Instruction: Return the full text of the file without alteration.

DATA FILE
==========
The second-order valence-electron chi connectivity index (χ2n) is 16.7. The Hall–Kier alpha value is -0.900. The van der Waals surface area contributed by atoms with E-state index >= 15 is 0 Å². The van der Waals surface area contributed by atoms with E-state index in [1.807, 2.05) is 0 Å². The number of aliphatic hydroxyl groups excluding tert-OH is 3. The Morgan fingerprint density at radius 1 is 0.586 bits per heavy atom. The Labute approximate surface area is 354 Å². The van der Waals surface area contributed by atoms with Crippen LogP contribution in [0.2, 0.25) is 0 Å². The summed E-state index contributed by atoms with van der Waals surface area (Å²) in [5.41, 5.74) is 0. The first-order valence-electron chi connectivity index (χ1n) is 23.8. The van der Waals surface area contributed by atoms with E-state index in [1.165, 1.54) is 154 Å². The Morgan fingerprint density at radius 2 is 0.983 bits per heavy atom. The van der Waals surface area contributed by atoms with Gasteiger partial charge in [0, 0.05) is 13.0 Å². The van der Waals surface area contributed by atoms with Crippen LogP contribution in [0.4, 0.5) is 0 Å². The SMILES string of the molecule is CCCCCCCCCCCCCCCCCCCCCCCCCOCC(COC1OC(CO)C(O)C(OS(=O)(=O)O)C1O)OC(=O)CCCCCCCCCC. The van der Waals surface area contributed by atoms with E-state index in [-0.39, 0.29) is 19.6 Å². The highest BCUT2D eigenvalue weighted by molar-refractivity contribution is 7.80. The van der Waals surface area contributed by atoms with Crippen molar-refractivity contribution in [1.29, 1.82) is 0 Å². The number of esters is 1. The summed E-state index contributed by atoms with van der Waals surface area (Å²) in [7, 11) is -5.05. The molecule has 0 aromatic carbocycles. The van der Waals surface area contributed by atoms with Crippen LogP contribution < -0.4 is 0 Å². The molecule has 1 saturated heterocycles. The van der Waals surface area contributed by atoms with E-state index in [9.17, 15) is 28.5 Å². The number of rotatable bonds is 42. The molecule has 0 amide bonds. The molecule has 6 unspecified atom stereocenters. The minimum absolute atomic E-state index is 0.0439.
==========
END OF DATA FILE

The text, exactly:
The second-order valence-electron chi connectivity index (χ2n) is 16.7. The Hall–Kier alpha value is -0.900. The van der Waals surface area contributed by atoms with E-state index >= 15 is 0 Å². The van der Waals surface area contributed by atoms with E-state index in [1.807, 2.05) is 0 Å². The number of aliphatic hydroxyl groups excluding tert-OH is 3. The Morgan fingerprint density at radius 1 is 0.586 bits per heavy atom. The Labute approximate surface area is 354 Å². The van der Waals surface area contributed by atoms with Crippen LogP contribution in [0.2, 0.25) is 0 Å². The summed E-state index contributed by atoms with van der Waals surface area (Å²) in [5.41, 5.74) is 0. The first-order valence-electron chi connectivity index (χ1n) is 23.8. The van der Waals surface area contributed by atoms with E-state index in [1.165, 1.54) is 154 Å². The Morgan fingerprint density at radius 2 is 0.983 bits per heavy atom. The van der Waals surface area contributed by atoms with Gasteiger partial charge in [0, 0.05) is 13.0 Å². The van der Waals surface area contributed by atoms with Crippen LogP contribution in [0.4, 0.5) is 0 Å². The SMILES string of the molecule is CCCCCCCCCCCCCCCCCCCCCCCCCOCC(COC1OC(CO)C(O)C(OS(=O)(=O)O)C1O)OC(=O)CCCCCCCCCC. The van der Waals surface area contributed by atoms with E-state index in [-0.39, 0.29) is 19.6 Å². The highest BCUT2D eigenvalue weighted by molar-refractivity contribution is 7.80. The van der Waals surface area contributed by atoms with Crippen molar-refractivity contribution in [1.29, 1.82) is 0 Å². The number of esters is 1. The summed E-state index contributed by atoms with van der Waals surface area (Å²) in [7, 11) is -5.05. The molecule has 0 aromatic carbocycles. The van der Waals surface area contributed by atoms with Crippen LogP contribution < -0.4 is 0 Å². The molecule has 1 saturated heterocycles. The van der Waals surface area contributed by atoms with E-state index in [9.17, 15) is 28.5 Å². The number of rotatable bonds is 42. The molecule has 0 amide bonds. The molecule has 6 unspecified atom stereocenters. The minimum absolute atomic E-state index is 0.0439.